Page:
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‘About Frances’ examines the act of storytelling in the face of a slippery truth


Filmmaker and FMFF alum Jordan Axelrod is back. This year the Fort Myers Film Festival screens his latest short, a 20-minute character study titled About Frances that tracks two parallel storylines.

In the first, the ghostwriter of a family matriarch’s memoirs aims to protect the unexpected story she left behind. In the second plotline, a street performer on the other side of the city who is in search of an audience tinkers hopefully with a new song.

“The cast of characters is built up of (or based on) folks from my world in New York, some playing versions of themselves and others entirely fictional, resulting in an ensemble of experienced actors and first-timers,” divulges Axelrod in his Director’s Statement. “About Frances examines the act of storytelling in the face of a slippery truth, an unheard song, and the extent to which one can directly shape their own legacy.”

Axelrod wrote, directed and co-produced the film, which stars Brandon Reilly (Brazzaville Teen-Ager, Invitation to a Suicide, Carol’s Last Chance, Seven Ten Split), Chanese Elife (“Limbo,” Make Love to Me (Hey Stranger),” “What U Need”), Roberta Platt, Thomas Turley and Fay Chin.

“After being [in New York] for over seven years, I decided it was time to make a New York movie with New York characters and people,” Jordan told Eric Raddatz in a virtual interview last summer. “Some of the people in the film aren’t really actors but people I’ve befriended over the years. I was able to entrust them with big roles throughout because they’re playing slightly exaggerated versions of themselves.”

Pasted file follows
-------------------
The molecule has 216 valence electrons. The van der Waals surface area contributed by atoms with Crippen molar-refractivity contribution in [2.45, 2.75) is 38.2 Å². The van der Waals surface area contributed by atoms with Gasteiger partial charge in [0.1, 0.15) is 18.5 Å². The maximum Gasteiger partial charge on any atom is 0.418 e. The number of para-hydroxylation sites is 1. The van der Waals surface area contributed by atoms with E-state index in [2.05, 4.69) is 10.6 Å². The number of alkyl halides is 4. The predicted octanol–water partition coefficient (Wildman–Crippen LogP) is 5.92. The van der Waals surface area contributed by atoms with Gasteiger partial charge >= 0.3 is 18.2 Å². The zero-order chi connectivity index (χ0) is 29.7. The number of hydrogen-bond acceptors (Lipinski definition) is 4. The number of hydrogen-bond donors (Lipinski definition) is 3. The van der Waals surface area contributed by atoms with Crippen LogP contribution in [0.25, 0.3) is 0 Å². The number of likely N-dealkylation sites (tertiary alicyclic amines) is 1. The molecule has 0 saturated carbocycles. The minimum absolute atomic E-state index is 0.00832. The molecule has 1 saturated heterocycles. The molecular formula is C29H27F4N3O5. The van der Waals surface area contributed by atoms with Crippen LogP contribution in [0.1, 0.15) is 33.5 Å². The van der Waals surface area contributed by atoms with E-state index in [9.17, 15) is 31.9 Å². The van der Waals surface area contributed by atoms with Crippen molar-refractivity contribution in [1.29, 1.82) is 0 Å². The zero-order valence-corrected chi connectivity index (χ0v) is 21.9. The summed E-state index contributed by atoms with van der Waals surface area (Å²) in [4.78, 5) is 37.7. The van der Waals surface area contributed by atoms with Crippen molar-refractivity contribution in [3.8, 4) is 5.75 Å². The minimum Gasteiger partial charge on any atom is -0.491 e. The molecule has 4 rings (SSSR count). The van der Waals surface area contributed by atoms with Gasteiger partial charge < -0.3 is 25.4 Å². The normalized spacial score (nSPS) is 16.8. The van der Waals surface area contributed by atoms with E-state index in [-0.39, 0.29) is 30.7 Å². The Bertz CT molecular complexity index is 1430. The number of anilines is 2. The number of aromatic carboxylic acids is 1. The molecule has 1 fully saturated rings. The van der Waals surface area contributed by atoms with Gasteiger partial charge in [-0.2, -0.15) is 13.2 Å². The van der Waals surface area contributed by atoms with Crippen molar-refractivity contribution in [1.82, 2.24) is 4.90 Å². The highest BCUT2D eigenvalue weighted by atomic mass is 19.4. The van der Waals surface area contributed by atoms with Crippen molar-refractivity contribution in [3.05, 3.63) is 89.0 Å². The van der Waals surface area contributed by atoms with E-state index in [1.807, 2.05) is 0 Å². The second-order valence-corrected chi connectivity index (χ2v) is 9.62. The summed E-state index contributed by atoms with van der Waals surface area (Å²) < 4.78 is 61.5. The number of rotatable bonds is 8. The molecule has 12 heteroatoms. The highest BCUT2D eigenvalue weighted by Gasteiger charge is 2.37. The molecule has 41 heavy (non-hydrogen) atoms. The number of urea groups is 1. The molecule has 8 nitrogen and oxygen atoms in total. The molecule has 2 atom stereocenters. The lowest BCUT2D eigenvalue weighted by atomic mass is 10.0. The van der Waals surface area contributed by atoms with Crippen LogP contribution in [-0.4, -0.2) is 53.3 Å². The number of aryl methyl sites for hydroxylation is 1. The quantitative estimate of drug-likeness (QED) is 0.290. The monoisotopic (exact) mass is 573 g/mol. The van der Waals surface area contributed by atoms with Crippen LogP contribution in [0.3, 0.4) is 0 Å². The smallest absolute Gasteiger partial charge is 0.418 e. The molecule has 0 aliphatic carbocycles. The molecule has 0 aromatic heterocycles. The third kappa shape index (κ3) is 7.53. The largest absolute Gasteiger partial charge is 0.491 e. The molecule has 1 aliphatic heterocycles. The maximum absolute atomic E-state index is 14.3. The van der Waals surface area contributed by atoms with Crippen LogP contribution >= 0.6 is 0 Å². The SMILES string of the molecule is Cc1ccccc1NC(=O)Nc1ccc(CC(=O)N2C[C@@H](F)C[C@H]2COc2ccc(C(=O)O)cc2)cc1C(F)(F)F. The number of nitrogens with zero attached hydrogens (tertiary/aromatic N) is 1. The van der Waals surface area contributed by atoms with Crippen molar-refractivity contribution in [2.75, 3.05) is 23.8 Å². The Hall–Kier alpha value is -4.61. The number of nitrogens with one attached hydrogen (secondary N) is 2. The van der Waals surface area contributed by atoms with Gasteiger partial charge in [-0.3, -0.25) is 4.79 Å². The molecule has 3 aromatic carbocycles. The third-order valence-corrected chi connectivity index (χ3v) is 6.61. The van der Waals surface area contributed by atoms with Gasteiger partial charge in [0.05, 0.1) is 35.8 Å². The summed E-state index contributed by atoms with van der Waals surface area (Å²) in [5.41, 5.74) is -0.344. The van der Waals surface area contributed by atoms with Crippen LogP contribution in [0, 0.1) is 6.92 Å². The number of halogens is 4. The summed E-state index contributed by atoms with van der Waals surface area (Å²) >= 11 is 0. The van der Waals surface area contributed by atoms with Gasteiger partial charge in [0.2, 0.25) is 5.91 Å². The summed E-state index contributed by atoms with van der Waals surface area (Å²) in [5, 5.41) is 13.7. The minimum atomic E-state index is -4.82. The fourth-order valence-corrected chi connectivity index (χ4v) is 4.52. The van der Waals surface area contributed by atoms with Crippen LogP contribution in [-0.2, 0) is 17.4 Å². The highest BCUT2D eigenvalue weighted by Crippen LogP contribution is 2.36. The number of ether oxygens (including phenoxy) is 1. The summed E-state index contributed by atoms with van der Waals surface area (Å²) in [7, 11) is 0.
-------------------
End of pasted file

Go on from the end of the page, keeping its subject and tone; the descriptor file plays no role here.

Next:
A fan of 1970s-era films, Axelrod appreciates movies that take real people and put them in a situation and set the ground rules for what’s going to happen next.

“That allows them to bring themselves to the part,” Jordan explains. “There is a scene in [About Frances] that takes place in one of my favorite Chinese restaurants in New York City. I befriended the owner and he let us shoot there and he’s kind of in it for a brief moment. But my friend who has this very large part and a big presence in that scene, he knew how the scene had to play out, how the information had to come through. He had to do what he had to do, and the way it came out was better than I had hoped and could have planned.”

Axelrod admits that relaxing and being open to what’s coming your way is somewhat antithetical to what he learned about filmmaking at NYU’s vaunted Tisch School of the Arts, where he earned his Bachelor of Fine Arts degree in film and television.

“But I’m trying to cultivate the uncontrollable,” he sums up.

In 2019, Axelrod’s documentary Coach screened twice at the 9th Annual Fort Myers Film Festival – once inside the grand atrium of the Sidney & Berne Davis Art Center and again on the lawn outside of Henry Ford’s former winter home at the Edison & Ford Winter Estates.

Renowned for creating content through the lens of social impact, Jordan was motivated to make Coach by the desire that children be able to grow up in a world where it’s normal to see women like Tracy Hamm in sports not just as athletes, but in positions of authority.

Although now living in Brooklyn, Axelrod is a Fort Myers product. He interned for Raddatz during the seminal years of the Fort Myers Film Festival, while he was still in junior high. In 2016, his 20-minute short film, Seven Ten Split, was not only juried into the Sixth Annual Fort Myers Film Festival, it took Best Student Film honors. Two years later, his short Carol’s Last Chance was selected as Best Short Film period.

Since Coach, Jordan has created video content for the ad campaigns of multiple Broadway shows and produced two other shorts, Bennifer by Ryan McGlade and Nothing That Moves (a live-action film that explores our universal wrongs through the extreme point of view of a psychotic man named Mickey) by Coach sound designer Sam Beneitone.

At present, Axelrod is preparing to shoot a music video with Chanese Elifé, a New York-based performer who plays a critical role in About Frances.

“I’m also hacking away at a new draft of a short screenplay that I’d like to tackle post-pandemic,” Jordan reports.

But what he’s looking most forward to right now is the screening of About Frances at FMFF.

“The opportunity to screen a film for an audience is always a privilege. That this particular audience will be filled with members of the community in which I grew up makes the experience that much sweeter.”

About Frances screens on Saturday, May 15 in Local Block 2 at 3:00 p.m. with Open House 1-4 and The Wild Divide.

April 10, 2021.


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